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Frontpage Slideshow | Copyright © 2006-2010 orks, a business unit of Nuevvo Webware Ltd.
Friday, 20 March 2009 16:21

Gainward GTX 260 GS Goes Like Hell tested

Written by Sanjin Rados

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Review: Goes Like Hell, overclocks like heaven

 

Gainward GTX260 896MB GS GLH is a faster version of the Gainward GTX260 896MB GS card, which we've tested few weeks ago, here. This time around however, you see two suffixes – GS, meaning Golden Sample, and GLH, which stands for “Goes Like Hell”. This suffix is used with only the fastest Gainward cards, and it goes a long way towards explaining how fast they are. GLH’s core runs at 650MHz+, which is 75MHz higher than reference GTX260. As far as memory goes, the GLH’s memory is overclocked by 200MHz (400MHz effectively), and now runs at 1200MHz+ (2400MHz effectively). The plus sign is there to denote that there’s room for additional overclocking, and that Gainward made sure it packs only the top components that can take it.

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The aforementioned GTX 260 GS card review revealed that Gainward ended up using its dual-slot cooling with two fans and a redesigned PCB.

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GTX260 GS GLH didn’t change much from its predecessor, as it still features the same design and general looks of GTX260 GS cards, with a slight color difference on the cooler. The GLH card has more black and less red on it, as you can see from the pictures below (the GLH is on the bottom picture).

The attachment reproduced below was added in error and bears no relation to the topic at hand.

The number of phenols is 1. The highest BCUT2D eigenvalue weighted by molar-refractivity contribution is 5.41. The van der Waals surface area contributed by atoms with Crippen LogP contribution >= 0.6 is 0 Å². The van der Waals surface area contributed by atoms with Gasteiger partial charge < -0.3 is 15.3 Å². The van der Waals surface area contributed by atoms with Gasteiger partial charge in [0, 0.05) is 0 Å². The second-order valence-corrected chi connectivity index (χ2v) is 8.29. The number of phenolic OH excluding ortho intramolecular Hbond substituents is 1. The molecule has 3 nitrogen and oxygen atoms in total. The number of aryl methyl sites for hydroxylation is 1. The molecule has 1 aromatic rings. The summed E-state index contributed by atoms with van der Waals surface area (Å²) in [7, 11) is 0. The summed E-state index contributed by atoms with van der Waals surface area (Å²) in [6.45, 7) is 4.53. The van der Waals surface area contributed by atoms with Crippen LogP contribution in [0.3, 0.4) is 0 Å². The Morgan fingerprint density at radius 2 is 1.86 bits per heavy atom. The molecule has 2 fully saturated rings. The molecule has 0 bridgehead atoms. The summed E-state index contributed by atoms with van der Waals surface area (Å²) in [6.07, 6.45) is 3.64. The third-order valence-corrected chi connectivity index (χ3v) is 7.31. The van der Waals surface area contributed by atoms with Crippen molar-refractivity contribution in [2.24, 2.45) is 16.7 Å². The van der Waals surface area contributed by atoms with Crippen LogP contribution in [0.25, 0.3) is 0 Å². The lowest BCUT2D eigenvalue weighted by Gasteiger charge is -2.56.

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Apart from this, there are no visible changes on the cooler or below it.

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Seeing such high memory speed, we were wondering whether Gainward used different memory on this card, but we found the same Samsung 0.8ns memory underneath the cooler. The memory is rated at 1200MHz, and on this card it realizes its full potential. The GS model’s memory, on the other hand, runs at 1100MHz, but you’ll have no trouble overclocking it to 1200MHz+.

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Gainward’s cooling does a better job than reference cooling, keeping the temperatures around 67°C during operation (reference cooling 77°C) and at about 45°C in idle mode (about the same as reference). We quite liked the fact that the cooler stays quiet, both in idle and workload modes.

The cooler comes with two large 8cm diameter fans, connected via one cable to the 4-pin connector, so fan rpm regulation won’t be an issue. Note however that both fans run at same speeds.

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Underneath the hood, which at the same time supports the fans, is a large aluminum heatsink with 3 heatpipes.

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The heatsink leans on the processor, whereas another physically separate aluminum block cools the memory.

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Gainward uses non-reference PCB, with 4+1 phase PWM design. You’ll find a small black heatsink towards the end of the card, and its job is to cool the power circuitry regulators. As you can see, the memory power components have been moved to the opposite side.

GTX260 GS GLH’s packaging is not much different from the GTX 260 GS’ one, except for the Goes Like Hell addition. Inside, you’ll find the 3D Mark Vantage activation code.

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Last modified on Friday, 20 March 2009 20:02
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